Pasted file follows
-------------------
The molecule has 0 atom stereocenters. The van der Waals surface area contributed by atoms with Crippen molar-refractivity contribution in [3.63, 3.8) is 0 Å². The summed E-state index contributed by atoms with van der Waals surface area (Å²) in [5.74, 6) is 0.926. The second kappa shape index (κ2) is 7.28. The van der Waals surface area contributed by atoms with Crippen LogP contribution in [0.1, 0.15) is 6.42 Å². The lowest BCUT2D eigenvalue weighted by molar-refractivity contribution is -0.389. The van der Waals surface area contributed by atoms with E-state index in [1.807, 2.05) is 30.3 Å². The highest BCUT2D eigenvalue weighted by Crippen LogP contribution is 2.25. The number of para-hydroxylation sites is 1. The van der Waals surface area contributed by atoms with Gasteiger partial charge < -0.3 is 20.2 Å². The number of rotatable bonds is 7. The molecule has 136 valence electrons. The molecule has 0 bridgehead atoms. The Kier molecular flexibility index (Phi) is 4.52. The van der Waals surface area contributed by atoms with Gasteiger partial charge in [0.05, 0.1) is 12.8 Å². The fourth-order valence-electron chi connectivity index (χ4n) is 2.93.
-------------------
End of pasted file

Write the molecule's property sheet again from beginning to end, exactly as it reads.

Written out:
The molecule has 0 atom stereocenters. The van der Waals surface area contributed by atoms with Crippen molar-refractivity contribution in [3.63, 3.8) is 0 Å². The summed E-state index contributed by atoms with van der Waals surface area (Å²) in [5.74, 6) is 0.926. The second kappa shape index (κ2) is 7.28. The van der Waals surface area contributed by atoms with Crippen LogP contribution in [0.1, 0.15) is 6.42 Å². The lowest BCUT2D eigenvalue weighted by molar-refractivity contribution is -0.389. The van der Waals surface area contributed by atoms with E-state index in [1.807, 2.05) is 30.3 Å². The highest BCUT2D eigenvalue weighted by Crippen LogP contribution is 2.25. The number of para-hydroxylation sites is 1. The van der Waals surface area contributed by atoms with Gasteiger partial charge < -0.3 is 20.2 Å². The number of rotatable bonds is 7. The molecule has 136 valence electrons. The molecule has 0 bridgehead atoms. The Kier molecular flexibility index (Phi) is 4.52. The van der Waals surface area contributed by atoms with Gasteiger partial charge in [0.05, 0.1) is 12.8 Å². The fourth-order valence-electron chi connectivity index (χ4n) is 2.93.